Dyno Socks

A dyno is a dynamic rock climbing move (hence, dyno for short) in which the person on the boulder (who is not harnessed in) propels off the rock to grab a hold that is out of reach.  In lay terms:  you fly off the rock and reach for the sky.  To explain:  The idea of a dyno (and apparently the fun of it) is that your feet leave the rock face and the holds they are on, while you leap—mid air—towards the hold that looks impossibly out of reach.  Once you grab the hold (with one hand), you are dangling there by your fingers until you get your feet and other hand back to the boulder and on new holds.

Sounds easy, right?  Yeah, right.

When my daughter first showed me a dyno, here’s about what the conversation looked like:

“Mom, see that blue hold up there?”

“Which one?  The one way up there?”

“Yeah.  I’m going to do a dyno and grab it?”

“A what?”

“A dyno.  Watch.  My left fingers will grab it.”

“Ok, honey,” I said.  I’m really glad she’s on the rock climbing team, I thought.  She’s building confidence and really trying to do impossible things.  That is good for her.  She’ll never grab that blue hold but that she wants to try… excellent.  This could be a really good sport for her.  I’m glad the coach is challenging her.  Hopefully they’ll give her something she can actually accomplish along with these crazy, impossible moves.

“Here I go…” she yelled, interrupting my self-talk about the rock climbing experience.

And then it happened.  She bounced a bit and there she went, flying off the rock towards the sky—almost defying gravity—her left hand reaching high and grabbing hold of the blue hold that looked impossibly out of reach.

“That’s a dyno,” she said, still dangling off the rock, beaming from ear to ear.  I couldn’t help but smile.

Last week, my dog ate six socks.  Yes, you read that correctly.  Half a dozen.  Socks.  Swallowed them.  For those non-dog owners out there, this is not a good thing. In fact, it is the kind of thing that lands you in an animal emergency room and can lead to a surgical procedure.  And indeed, that was the case.  She threw up five of the six socks.  The sixth… well it got stuck and wasn’t going anywhere.  And a couple days later, Piper had emergency surgery.  The only comic relief with this story is that the veterinarian told me that no one on the vet team won the pool about the color of the sock.  They just weren’t expecting tie-dye, I guess.

Why did Piper eat six socks?  Well, that is a very good question.  I can’t confidently answer it but from past experience (I tend to have high maintenance dogs), it is likely that she had some form of anxiety that prompted the sock-eating event.  My prior dog ate an 18th century poetry book and was later diagnosed with separation anxiety as the cause of the feast (I had just started work full time).  So I can only surmise that some worry-producing event lead to this particular event.  We all know eating can be a coping mechanism, right?  Hence, we call some foods “comfort foods.”  I’ll admit—I’ve never thought of socks as comfort food, but alas, I’m not a dog.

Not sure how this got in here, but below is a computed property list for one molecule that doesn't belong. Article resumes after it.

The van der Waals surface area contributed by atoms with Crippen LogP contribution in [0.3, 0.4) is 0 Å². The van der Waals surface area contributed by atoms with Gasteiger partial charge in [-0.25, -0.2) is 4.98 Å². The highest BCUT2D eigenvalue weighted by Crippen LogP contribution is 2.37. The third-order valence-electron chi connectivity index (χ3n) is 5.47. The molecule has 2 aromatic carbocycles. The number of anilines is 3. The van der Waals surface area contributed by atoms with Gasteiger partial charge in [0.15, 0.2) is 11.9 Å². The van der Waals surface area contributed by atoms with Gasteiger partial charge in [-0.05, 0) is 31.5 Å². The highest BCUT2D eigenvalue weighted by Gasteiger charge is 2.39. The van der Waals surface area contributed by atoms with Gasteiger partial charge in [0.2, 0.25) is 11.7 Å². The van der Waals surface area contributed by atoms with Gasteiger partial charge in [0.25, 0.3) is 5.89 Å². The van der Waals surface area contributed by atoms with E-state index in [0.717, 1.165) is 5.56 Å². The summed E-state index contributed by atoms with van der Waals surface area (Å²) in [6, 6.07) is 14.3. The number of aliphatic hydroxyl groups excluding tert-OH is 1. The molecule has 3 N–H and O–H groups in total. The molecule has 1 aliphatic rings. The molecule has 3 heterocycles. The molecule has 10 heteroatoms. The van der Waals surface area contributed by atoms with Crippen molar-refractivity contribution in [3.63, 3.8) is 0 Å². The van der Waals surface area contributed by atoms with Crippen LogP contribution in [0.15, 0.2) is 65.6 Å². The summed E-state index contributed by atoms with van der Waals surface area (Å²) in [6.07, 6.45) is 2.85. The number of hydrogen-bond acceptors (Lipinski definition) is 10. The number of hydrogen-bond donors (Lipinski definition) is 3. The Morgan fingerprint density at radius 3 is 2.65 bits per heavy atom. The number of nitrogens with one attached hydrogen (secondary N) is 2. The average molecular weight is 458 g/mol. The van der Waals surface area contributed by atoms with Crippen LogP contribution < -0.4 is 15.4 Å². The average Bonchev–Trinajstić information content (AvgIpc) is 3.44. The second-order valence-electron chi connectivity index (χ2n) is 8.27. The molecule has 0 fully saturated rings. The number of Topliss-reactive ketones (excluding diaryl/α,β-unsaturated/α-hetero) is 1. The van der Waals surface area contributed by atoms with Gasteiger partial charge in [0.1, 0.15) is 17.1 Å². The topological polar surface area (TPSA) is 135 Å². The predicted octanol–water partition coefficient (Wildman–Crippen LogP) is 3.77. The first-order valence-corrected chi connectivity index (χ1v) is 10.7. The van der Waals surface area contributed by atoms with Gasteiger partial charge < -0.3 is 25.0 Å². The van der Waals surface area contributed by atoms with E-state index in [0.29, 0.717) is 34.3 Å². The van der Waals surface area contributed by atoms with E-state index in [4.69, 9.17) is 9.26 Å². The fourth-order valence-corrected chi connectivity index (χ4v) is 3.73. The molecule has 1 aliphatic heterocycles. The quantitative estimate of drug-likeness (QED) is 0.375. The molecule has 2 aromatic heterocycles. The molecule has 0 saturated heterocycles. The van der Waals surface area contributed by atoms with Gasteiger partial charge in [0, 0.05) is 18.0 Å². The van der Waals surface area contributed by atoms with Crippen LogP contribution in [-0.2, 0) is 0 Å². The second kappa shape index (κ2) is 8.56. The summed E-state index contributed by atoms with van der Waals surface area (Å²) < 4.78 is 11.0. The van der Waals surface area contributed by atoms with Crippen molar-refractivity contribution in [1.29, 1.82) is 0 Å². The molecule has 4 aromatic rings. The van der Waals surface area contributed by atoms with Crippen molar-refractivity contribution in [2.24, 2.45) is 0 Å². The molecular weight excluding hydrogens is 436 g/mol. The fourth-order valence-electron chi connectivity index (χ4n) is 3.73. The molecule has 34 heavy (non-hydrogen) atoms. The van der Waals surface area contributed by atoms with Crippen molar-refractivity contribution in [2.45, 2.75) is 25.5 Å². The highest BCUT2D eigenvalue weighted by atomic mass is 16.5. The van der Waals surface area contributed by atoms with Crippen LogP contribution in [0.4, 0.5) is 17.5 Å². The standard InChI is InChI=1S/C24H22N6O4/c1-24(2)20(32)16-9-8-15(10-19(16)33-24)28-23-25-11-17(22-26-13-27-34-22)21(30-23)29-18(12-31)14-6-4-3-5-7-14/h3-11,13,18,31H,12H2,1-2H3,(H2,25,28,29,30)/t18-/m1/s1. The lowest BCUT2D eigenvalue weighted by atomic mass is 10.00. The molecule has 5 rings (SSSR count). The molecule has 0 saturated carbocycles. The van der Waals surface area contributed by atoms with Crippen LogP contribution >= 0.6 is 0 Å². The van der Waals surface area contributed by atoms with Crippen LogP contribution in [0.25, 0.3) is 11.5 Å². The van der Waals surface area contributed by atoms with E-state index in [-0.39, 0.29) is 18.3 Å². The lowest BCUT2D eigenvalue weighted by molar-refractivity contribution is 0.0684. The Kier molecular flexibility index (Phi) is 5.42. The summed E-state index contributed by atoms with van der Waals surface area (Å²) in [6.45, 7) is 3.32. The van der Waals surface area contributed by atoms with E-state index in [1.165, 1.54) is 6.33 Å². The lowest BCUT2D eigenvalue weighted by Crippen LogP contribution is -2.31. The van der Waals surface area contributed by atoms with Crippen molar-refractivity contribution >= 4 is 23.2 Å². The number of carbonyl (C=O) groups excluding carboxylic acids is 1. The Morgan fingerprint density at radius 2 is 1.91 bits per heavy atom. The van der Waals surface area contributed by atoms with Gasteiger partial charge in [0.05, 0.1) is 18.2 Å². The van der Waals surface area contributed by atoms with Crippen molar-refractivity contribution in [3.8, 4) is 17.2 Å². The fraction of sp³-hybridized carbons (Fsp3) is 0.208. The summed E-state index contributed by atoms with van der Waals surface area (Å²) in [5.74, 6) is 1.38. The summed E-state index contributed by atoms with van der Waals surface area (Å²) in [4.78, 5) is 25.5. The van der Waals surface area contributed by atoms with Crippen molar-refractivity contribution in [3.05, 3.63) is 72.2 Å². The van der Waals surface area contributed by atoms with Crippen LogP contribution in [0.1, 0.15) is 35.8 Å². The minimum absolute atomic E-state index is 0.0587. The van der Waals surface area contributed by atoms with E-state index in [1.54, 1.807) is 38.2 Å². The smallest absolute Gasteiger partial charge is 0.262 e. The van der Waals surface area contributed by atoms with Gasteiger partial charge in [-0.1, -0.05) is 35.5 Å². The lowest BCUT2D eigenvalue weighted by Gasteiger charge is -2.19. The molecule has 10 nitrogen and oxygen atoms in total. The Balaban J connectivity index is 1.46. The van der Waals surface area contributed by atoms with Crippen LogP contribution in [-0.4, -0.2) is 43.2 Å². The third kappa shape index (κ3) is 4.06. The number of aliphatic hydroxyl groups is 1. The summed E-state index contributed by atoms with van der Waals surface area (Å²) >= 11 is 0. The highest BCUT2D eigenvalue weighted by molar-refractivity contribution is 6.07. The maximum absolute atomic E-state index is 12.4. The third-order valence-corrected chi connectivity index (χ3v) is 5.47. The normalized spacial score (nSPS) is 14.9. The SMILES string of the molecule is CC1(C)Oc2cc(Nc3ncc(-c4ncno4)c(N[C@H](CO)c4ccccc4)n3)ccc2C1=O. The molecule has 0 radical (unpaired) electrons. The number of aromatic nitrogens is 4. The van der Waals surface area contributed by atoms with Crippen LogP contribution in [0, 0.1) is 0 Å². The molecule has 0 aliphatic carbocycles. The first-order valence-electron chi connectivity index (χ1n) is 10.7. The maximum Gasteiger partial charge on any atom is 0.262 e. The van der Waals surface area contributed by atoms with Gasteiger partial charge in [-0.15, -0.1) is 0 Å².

The first day of school holds within it many emotions:  excitement, anxiety, sadness, anticipation, happiness.  You name it, it is probably there in one way or another.  Why?  Because the first day of school marks change on many levels.  There is the change of season that typically comes with the first day of school (this time of year, I am always taken to a song lyric from the Indigo Girls: “the summer’s beginning to give up her fight.”).  There is the change of status:  5th grade instead of 4th grade, a college student instead of a high school student, or a junior instead of a sophomore.  There is the change of context:  from beaches to libraries, coffee shops to conference rooms, mountain trails to dorm rooms, or corporate board rooms to classrooms.  There is a change of mindset:  the freedom of not having to perform academically shifts to the pressures of assignments and deadlines and criteria and evaluation; or the norms of the workplace are taken over by the rules and norms of academia.  And there is a change of focus:  moving from a place that is known (home or work) to a place where—by its very definition—you are present to learn the unknown.

Yes, the first day of school is packed full of emotion.  It can be unnerving for teachers and students.  Sometimes it can be overwhelming.

I love the first day of school.  No, I’m not a glutton for punishment.  I do not love it because it can be overwhelming.  I love it because it can be everything.